I picked this book up in a charity shop for 50p. I don’t know when I’ve got better value from a 50p piece.
Barack Obama wrote this autobiography more than a decade before he became President of the USA. This makes it particularly interesting, in that it was written quite a bit before the peak of the writer’s career and gives an insight into how Obama thought of himself before his political success.
It was written during his time in law school, after he had been elected as the first African-American president of the Harvard Law Review. His election caused a bit of media interest, although he describes the sales of his book at that time as “underwhelming”. All that has changed since he became America’s first black president, and the book has since become a no.1 bestseller internationally.
Barack Obama was brought up in Hawaii, the son of a white American mother and a Kenyan father. His parents separated shortly after he was born and divorced a couple of years later. Barack’s father went back to Kenya and came back to Hawaii to visit his son only once, when Barack was ten years old. After her divorce from Barack’s father, his mother remarried an Indonesian man and took Barack to Indonesia, where he lived between the ages of six and ten. When he reached ten years old, for the sake of his education, he was sent back to Hawaii to live with his maternal grandparents.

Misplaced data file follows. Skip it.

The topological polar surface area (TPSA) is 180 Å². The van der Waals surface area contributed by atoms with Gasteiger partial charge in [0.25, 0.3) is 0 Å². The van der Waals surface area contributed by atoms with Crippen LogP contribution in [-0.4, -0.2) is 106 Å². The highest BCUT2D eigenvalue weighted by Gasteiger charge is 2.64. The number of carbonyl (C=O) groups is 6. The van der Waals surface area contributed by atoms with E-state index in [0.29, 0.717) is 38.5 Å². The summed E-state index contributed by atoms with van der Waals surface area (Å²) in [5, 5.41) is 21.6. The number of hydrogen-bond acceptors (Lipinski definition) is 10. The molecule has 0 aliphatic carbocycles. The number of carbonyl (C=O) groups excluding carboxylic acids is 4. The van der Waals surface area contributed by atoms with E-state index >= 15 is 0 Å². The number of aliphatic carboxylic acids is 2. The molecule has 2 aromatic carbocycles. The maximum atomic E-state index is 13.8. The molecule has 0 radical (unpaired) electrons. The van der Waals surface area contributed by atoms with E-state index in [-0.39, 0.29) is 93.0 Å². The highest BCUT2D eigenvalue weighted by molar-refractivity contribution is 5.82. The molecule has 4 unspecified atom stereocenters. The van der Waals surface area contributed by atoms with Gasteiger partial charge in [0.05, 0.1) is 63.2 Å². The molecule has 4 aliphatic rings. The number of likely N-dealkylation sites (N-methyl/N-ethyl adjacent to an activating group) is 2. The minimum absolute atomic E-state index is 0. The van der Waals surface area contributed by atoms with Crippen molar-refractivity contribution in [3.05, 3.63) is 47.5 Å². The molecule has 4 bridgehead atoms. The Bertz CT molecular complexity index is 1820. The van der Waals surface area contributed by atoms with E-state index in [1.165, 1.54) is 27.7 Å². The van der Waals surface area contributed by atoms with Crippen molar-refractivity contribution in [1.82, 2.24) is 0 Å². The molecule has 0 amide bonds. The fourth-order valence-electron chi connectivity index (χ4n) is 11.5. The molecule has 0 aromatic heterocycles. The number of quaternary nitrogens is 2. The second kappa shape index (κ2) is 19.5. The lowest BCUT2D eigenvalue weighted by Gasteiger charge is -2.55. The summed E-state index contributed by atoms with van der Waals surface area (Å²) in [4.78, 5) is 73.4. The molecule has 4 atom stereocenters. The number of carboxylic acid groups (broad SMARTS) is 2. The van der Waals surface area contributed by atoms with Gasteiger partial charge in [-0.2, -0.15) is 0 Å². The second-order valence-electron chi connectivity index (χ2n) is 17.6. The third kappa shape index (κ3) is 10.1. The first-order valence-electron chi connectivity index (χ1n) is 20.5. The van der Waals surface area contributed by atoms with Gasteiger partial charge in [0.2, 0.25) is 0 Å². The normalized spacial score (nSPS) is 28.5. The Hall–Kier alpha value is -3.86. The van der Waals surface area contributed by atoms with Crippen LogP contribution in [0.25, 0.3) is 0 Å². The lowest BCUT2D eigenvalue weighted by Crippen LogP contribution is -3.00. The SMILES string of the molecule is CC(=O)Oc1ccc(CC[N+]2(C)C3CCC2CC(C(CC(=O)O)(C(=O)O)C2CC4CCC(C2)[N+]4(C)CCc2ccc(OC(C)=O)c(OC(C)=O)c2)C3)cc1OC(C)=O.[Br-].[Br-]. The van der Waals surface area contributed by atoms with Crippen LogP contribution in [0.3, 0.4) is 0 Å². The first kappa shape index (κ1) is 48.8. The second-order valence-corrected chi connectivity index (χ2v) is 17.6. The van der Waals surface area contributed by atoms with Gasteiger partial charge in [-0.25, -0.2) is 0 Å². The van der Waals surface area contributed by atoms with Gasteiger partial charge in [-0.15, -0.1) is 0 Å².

As the title suggests, this book is very much concerned with Barack Obama’s relationship with his father, and although it describes Barack’s own life history, he makes repeated attempts to get to the bottom of the type of man his father was. All the way through the book, I felt I was on a journey with him to achieve this aim. It must have been a confusing start in life for the young Barack, and right up until the last page there’s a sense of him having agonised over his identity throughout his life.
In some ways it’s a tragic tale, in that Barack Obama never got the opportunity to know his father personally (his father died in a car crash when Barack was 21), but it’s also a story of hope and optimism. His need for information drove the adult Barack to Kenya to try and discover his roots, and it was there that he finally began to put the pieces of the puzzle together.
He discovered he had an extended family of half-siblings, cousins, aunts, uncles and grandparents he had known little or nothing about before. They all seemed to know about him, however, since his father had spoken with pride of his son in Hawaii. (Barack and his father did communicate by letter after the visit to Hawaii when Barack was ten, but that petered out after a while.) He was warmly welcomed into the Kenyan family and it was this openness of his relatives, I think, that allowed him to find some sort of peace with himself.
Barack Obama’s story itself is amazing enough, but what particularly struck me as I read the book was how well written it was. I’m no expert on American political autobiographies but I expect the recommendation from Joe Klein of Time magazine is spot on: “This may be the best-written memoir ever produced by an American politician”.